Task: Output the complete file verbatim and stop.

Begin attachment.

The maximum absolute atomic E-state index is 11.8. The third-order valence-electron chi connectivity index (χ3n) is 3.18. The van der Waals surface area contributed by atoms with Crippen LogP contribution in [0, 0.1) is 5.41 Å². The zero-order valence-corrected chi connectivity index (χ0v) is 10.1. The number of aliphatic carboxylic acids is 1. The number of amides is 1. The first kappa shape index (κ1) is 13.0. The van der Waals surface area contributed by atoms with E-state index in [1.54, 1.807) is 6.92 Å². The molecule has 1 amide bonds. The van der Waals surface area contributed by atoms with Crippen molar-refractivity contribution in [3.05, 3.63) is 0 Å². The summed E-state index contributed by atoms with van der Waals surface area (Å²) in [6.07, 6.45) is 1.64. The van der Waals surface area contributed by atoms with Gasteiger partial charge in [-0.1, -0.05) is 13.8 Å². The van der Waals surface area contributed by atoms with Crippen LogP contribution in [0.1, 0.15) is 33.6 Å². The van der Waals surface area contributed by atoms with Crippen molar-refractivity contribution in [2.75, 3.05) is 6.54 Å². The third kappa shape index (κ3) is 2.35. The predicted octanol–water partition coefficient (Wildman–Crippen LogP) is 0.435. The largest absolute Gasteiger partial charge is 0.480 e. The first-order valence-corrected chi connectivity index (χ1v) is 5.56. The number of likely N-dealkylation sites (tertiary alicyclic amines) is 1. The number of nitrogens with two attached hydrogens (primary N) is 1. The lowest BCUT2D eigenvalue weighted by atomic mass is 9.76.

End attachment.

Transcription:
The maximum absolute atomic E-state index is 11.8. The third-order valence-electron chi connectivity index (χ3n) is 3.18. The van der Waals surface area contributed by atoms with Crippen LogP contribution in [0, 0.1) is 5.41 Å². The zero-order valence-corrected chi connectivity index (χ0v) is 10.1. The number of aliphatic carboxylic acids is 1. The number of amides is 1. The first kappa shape index (κ1) is 13.0. The van der Waals surface area contributed by atoms with E-state index in [1.54, 1.807) is 6.92 Å². The molecule has 1 amide bonds. The van der Waals surface area contributed by atoms with Crippen molar-refractivity contribution in [3.05, 3.63) is 0 Å². The summed E-state index contributed by atoms with van der Waals surface area (Å²) in [6.07, 6.45) is 1.64. The van der Waals surface area contributed by atoms with Gasteiger partial charge in [-0.1, -0.05) is 13.8 Å². The van der Waals surface area contributed by atoms with Crippen LogP contribution in [0.1, 0.15) is 33.6 Å². The van der Waals surface area contributed by atoms with Crippen molar-refractivity contribution in [2.75, 3.05) is 6.54 Å². The third kappa shape index (κ3) is 2.35. The predicted octanol–water partition coefficient (Wildman–Crippen LogP) is 0.435. The largest absolute Gasteiger partial charge is 0.480 e. The first-order valence-corrected chi connectivity index (χ1v) is 5.56. The number of likely N-dealkylation sites (tertiary alicyclic amines) is 1. The number of nitrogens with two attached hydrogens (primary N) is 1. The lowest BCUT2D eigenvalue weighted by atomic mass is 9.76.